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Discussion Starter · #1 ·
Was contacted today about removing bees from a downed tree. There is no rush, so (this time) I am going to take my time and plan ahead. First thing is to build a bee vac I have been planning for the winter.

As I say, the tree is down, horizontal on the ground. Bees coming out of the end where the tree broke when felled, also out of the original 3" knothole.

I plan to cut a log out of the tree, guessing how far down the hive goes. Once I do this is it better to then cut a slice off the side of the log the entire length, or to cut it into rounds 6-10" long? I want to maximize recovery of the brood comb and the queen.

Any other thoughts are extremely welcome.
 

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marant... Go to the "Equipment/Hardware Forum and look up the thread, "considering all medium box hives, any reasons not to" Look at Post # 39 by Lauri. I will try to supply her link to a tree cutout, but, if mine fails, you can go to that post and click on the video. You can watch how Lauri did it. It is the same way I have done lots and lots of them. Bye the way, she got the queen. It is a very good, informative, video.


This is the link to her video. If this one does not work, go to post 39 mentioned above and click on it.

https://www.youtube.com/watch?v=R1u1PMZsDtA

cchoganjr
 

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"Once I do this is it better to then cut a slice off the side of the log the entire length, or to cut it into rounds 6-10" long?"
We locate the two ends of the hive by cutting exploratory slices off the log. Then we make two cuts lengthwise along the top and remove the long "lid". Picture the way submarine sandwich buns are cut at Subway restaurants. Locate some of the young open brood and put it in a couple of frames with rubber bands. Then find the queen if you can, put her in a queen clip inside a covered hive box with the frames of brood and some frames of empty drawn comb (brought from home for this purpose), and come back after dark to get the colony. If you cannot locate the queen, let the bees cluster and put as many as you can in the hive. A bee brush and dust pan can come in handy for this. Situate the hive box so the remaining bees can crawl into it. If you happen to get the queen, the others will easily make their way into the box. I would only use the bee vac if necessary as a last resort. Ask someone to come along just to video if you can. I hope it goes well.
 

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Discussion Starter · #4 ·
Thanks Cleo. Once again you have been very helpful. It is a good video.

Anyone else have insights I can use?
 

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Discussion Starter · #5 ·
Riverderwent

Thanks for the ideas. I am curious, why avoid the vac, if it is setup correctly so it does not kill the bees? I thought that might be the best chance to get the queen, since I am not real good at finding and identifying her.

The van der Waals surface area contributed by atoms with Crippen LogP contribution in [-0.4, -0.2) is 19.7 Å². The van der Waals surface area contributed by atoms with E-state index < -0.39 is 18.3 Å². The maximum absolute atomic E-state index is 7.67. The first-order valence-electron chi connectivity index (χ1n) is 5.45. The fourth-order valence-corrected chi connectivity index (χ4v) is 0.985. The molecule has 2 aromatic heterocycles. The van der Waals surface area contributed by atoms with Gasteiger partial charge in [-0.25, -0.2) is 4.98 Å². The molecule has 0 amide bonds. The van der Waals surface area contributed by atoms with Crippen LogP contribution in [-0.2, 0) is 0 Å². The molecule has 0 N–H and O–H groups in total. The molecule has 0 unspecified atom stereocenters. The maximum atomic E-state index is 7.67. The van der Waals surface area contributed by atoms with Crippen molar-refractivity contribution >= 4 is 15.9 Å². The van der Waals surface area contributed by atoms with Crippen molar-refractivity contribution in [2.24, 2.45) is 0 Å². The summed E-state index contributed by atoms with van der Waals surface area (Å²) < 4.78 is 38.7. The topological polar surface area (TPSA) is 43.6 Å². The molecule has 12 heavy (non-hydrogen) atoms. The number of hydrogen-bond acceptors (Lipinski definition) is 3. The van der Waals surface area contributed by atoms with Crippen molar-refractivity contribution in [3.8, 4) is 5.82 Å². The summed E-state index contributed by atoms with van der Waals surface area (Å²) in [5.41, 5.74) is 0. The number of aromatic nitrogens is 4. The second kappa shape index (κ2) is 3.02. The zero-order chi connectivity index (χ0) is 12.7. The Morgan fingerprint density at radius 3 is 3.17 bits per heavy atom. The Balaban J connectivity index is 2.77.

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"[W]hy avoid the vac, if it is setup correctly so it does not kill the bees?"
Being ready to vac without having to is ideal. Carefully regulated, the vac is easy on the bees, but from my experience, bees that have been vacuumed have been a little more likely to abscond. That may, however, have had more to do with over smoking and letting the bees gorge on honey, hot weather, or less ideal handling of the bees than with the actual vacuuming.
 

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marant.. Lots of good suggestions from Riverderwent. One thing I would add is, bring along a large garbage can, or heavy mil trash bags, and put all the "garbage" from the cutout, and remove it from the area. I try to remove all comb not used, all the wood that the bees were taken from, and honey soaked saw dust. With all this removed, and the area cleaned, any remaining bees will march into the box you leave behind. If you leave a mess in the area, bees will cluster on the pieces of wood, sawdust, comb etc. rather than going into the stay behind box.

cchoganjr
 

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One thing I would add is, bring along a large garbage can, or heavy mil trash bags, and put all the "garbage" from the cutout, and remove it from the area. I try to remove all comb not used, all the wood that the bees were taken from, and honey soaked saw dust. With all this removed, and the area cleaned, any remaining bees will march into the box you leave behind. If you leave a mess in the area, bees will cluster on the pieces of wood, sawdust, comb etc. rather than going into the stay behind box.
+1
 

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Discussion Starter · #9 ·
If I am able to get the queen into the box do I leave her there in the open box waiting for the rest of the bees for a few hours or overnight? Should I put her above an excluder so she does not abscond? I do have a queen cage I can use if that is the best way to go. I plan to use a Robo style vac with a screen shim between the bee box and the one I will put the brood into. If I am successful obtaining brood comb and rubber banding it into the upper box, when I remove the screen from the shim will the queen and bees stay due to the brood?